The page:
Israel launched fresh strikes against Islamic Jihad targets in Gaza, the army said early Friday, weakening a ceasefire put in place after fighting this week killed 34 Palestinians in exchanges of fire.
The ceasefire began Thursday morning following two days of deadly violence in the Gaza Strip triggered by an Israeli strike on an Islamic Jihad commander.
But Israel Defence Forces (IDF) said in a WhatsApp message to reporters that new overnight strikes were under way on Islamic Jihad, the second most powerful Palestinian militant group in Gaza after Hamas.
“The IDF is currently striking Islamic Jihad terror targets in the Gaza Strip,” it said.
It came after five rockets were fired at Israel from Gaza — also after the ceasefire came into effect — with two of them intercepted by air defences, according to the army.
During the day on Thursday, normal life had resumed quietly in Israeli regions near the Gaza border, while in Gaza, citizens had also embraced the return of a relative calm.
“We hope for peace, we don’t want war,” said Mahmoud Jarda, an inhabitant of the enclave.
The ceasefire brokered by Egyptian and UN officials, the usual mediators between Gaza and Israel, was agreed as the flare-up raised fears of a new all-out conflict in the territory.
The escalation began early Tuesday with Israel’s targeted killing of a top Islamic Jihad commander, Baha Abu al-Ata, whom it accused of being behind rocket fire and other attacks.
The violence came at a politically sensitive time for Israel, with no new government in place since a September election ended in deadlock.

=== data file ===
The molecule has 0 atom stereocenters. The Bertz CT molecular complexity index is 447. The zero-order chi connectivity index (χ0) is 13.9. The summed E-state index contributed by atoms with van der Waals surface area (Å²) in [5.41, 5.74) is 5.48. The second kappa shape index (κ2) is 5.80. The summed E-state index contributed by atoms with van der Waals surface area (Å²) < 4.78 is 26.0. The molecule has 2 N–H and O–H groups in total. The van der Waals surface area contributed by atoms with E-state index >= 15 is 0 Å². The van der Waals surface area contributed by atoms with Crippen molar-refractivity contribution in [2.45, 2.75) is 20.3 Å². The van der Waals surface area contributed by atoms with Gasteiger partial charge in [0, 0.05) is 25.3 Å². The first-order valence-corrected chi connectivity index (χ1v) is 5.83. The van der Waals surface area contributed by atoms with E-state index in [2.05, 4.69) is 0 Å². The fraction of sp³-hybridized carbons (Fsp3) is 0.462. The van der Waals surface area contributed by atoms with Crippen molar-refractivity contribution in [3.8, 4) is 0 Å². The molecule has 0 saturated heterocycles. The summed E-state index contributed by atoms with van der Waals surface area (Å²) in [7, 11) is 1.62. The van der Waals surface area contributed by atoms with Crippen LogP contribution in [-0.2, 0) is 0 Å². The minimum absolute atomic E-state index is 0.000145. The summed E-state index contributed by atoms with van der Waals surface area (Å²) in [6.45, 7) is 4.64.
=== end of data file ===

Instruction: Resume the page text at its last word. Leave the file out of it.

Israeli Prime Minister Benjamin Netanyahu said Abu al-Ata “was killed alongside dozens of terrorists” after the strike on his home, adding: “Our enemies got the message: We can reach anyone, even in their bed.”
That strike triggered almost immediate retaliatory rocket fire from Islamic Jihad at Israel, setting off air raid sirens and sending Israelis rushing to bomb shelters in the country’s south and central regions.
Israel’s military had said some 450 rockets had been fired at its territory since Tuesday morning and air defences had intercepted dozens of them in fireballs high in the sky.
No Israelis were killed, though one rocket narrowly missed speeding cars on a busy highway. Israeli medics said they had treated some 63 people as of Wednesday night for mild injuries and stress.
Israel responded with air strikes, saying it targeted more Islamic Jihad militant sites and rocket- and missile-launching squads.
Islamic Jihad had said several more of its members were among those killed in the fighting this week.
Palestinian officials said eight members of the same family, including five children, were killed in an Israeli strike in Deir al Balah in the central Gaza Strip.
Israel’s military said the man targeted and killed in that strike was an Islamic Jihad rocket unit commander.
“He, like many others, had the tactic of hiding ammunition and military infrastructure in their own residence,” said military spokesman Jonathan Conricus.
“Of course we try always to minimise the amount of non-combatants killed or injured.”
But relatives, neighbours and an Islamic Jihad spokesman disputed that he belonged to the militia, with some saying he had previously worked as a Palestinian Authority (PA) military police officer.
PA employees have not worked in Gaza since the Hamas takeover in 2007 but continued receiving salaries.